Quote
Bloomberg New Energy Finance in January released a forecast that saw EV sales at 2.6
million this year. That would be a 40-percent increase over 2018, which, although a lot
smaller than the 70-percent annual jump in EV sales from 2017, is still quite a
respectable growth rate.


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Re: Electric cars
« Reply #274 on: July 15, 2019, 11:45:05 PM »
Over half of new cars purchased in the U.K. are “company cars.”
U.K.:  Electric vehicles will be exempt from company car tax next year
Quote
The Treasury has confirmed this week that company car drivers who choose an emissions-free electric fleet model will pay no benefit-in-kind (BIK) tax for the year as part of new efforts to encourage motorists to switch to green vehicles.

Those who choose pure electric models will pay zero company car tax for the year from April 2020, one per cent tax from April 2021 and two per cent BIK from April 2022, the Government confirmed.   

The measures are designed to increase the uptake of fully electric vehicles among fleets, which contribute to almost six in 10 new car registrations in the UK. ...
https://www.thisismoney.co.uk/money/cars/article-7236585/Electric-vehicles-exempt-company-car-tax-year.html
I work in a large UK company that has thousands of employees with company cars.  Spoke to the manager of the lease fleet today and they have said they will not be making electric vehicles available to staff.

The problem is to get an EV suitable for the kind of mileage being done means a lease price that is double that of it's fossil fuel equivalent.  Which means the tax saving for the employee puts a greater burden on the employer.
They also feel that there would be a significant cost to install sufficient charge points at all the offices.

Can't say how others will react but it looks like lease prices will need to drop by about 30-40% before my work make the change.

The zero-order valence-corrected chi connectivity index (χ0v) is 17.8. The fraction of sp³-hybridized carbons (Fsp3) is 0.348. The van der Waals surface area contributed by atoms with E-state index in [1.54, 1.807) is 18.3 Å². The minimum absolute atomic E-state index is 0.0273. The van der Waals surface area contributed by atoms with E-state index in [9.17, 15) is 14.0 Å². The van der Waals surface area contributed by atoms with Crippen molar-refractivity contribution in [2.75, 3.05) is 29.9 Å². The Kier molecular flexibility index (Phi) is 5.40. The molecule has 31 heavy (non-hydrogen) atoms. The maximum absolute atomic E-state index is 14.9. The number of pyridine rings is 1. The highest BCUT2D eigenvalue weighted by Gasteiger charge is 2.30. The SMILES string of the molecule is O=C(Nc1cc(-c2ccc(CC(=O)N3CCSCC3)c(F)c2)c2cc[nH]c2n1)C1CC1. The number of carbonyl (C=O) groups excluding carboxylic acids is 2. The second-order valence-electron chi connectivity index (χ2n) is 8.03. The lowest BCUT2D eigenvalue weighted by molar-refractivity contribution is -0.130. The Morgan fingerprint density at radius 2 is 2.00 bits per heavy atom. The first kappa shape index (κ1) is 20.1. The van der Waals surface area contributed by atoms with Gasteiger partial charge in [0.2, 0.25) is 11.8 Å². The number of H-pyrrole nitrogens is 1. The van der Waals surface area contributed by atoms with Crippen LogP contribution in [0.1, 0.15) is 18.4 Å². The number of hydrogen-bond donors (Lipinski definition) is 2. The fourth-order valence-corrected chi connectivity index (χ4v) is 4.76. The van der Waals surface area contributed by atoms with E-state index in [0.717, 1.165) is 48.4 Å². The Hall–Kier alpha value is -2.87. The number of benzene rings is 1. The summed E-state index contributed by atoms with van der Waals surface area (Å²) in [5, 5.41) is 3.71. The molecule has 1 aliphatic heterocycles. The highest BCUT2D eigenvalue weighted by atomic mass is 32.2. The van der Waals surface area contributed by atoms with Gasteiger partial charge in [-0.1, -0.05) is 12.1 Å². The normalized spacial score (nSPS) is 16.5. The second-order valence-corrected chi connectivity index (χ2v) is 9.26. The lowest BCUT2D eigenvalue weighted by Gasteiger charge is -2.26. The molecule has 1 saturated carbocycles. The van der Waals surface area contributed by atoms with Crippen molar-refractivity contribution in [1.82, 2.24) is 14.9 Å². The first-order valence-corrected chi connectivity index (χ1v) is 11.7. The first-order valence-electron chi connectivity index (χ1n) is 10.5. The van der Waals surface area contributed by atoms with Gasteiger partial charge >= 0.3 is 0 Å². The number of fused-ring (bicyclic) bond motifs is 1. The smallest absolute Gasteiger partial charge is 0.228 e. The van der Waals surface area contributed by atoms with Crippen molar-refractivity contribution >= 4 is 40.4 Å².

Sigmetnow

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Re: Electric cars
« Reply #275 on: July 16, 2019, 01:38:39 PM »
Over half of new cars purchased in the U.K. are “company cars.”
U.K.:  Electric vehicles will be exempt from company car tax next year
Quote
The Treasury has confirmed this week that company car drivers who choose an emissions-free electric fleet model will pay no benefit-in-kind (BIK) tax for the year as part of new efforts to encourage motorists to switch to green vehicles.

Those who choose pure electric models will pay zero company car tax for the year from April 2020, one per cent tax from April 2021 and two per cent BIK from April 2022, the Government confirmed.   

The measures are designed to increase the uptake of fully electric vehicles among fleets, which contribute to almost six in 10 new car registrations in the UK. ...
https://www.thisismoney.co.uk/money/cars/article-7236585/Electric-vehicles-exempt-company-car-tax-year.html
I work in a large UK company that has thousands of employees with company cars.  Spoke to the manager of the lease fleet today and they have said they will not be making electric vehicles available to staff.

The problem is to get an EV suitable for the kind of mileage being done means a lease price that is double that of it's fossil fuel equivalent.  Which means the tax saving for the employee puts a greater burden on the employer.
They also feel that there would be a significant cost to install sufficient charge points at all the offices.

Can't say how others will react but it looks like lease prices will need to drop by about 30-40% before my work make the change.

 :'(
Looks like there needs to be a bigger carbon emissions tax, or more ICE restrictions, to sweeten the deal until “doing the right thing” becomes the only acceptable option.
People who say it cannot be done should not interrupt those who are doing it.

Tom_Mazanec

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Re: Electric cars
« Reply #276 on: July 16, 2019, 03:35:21 PM »
SHARKS (CROSSED OUT) MONGEESE (SIC) WITH FRICKIN LASER BEAMS ATTACHED TO THEIR HEADS

Sigmetnow

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Re: Electric cars
« Reply #277 on: July 16, 2019, 04:42:40 PM »
Ford's Letting Us Down on Electric Cars (Updated)
Quote
The Ford Motor Company bravely and ambitiously announced today that it would be launching an all-electric model... based on existing MEB platform architecture cribbed from Volkswagen. The VW I.D. 3, sharing that platform, is planned for launch next summer. Ford is going all-in on this electric thing and is ready to prove it by announcing outsourced tech that will take four more years to reach production. That seems, I don’t know, kind of weak?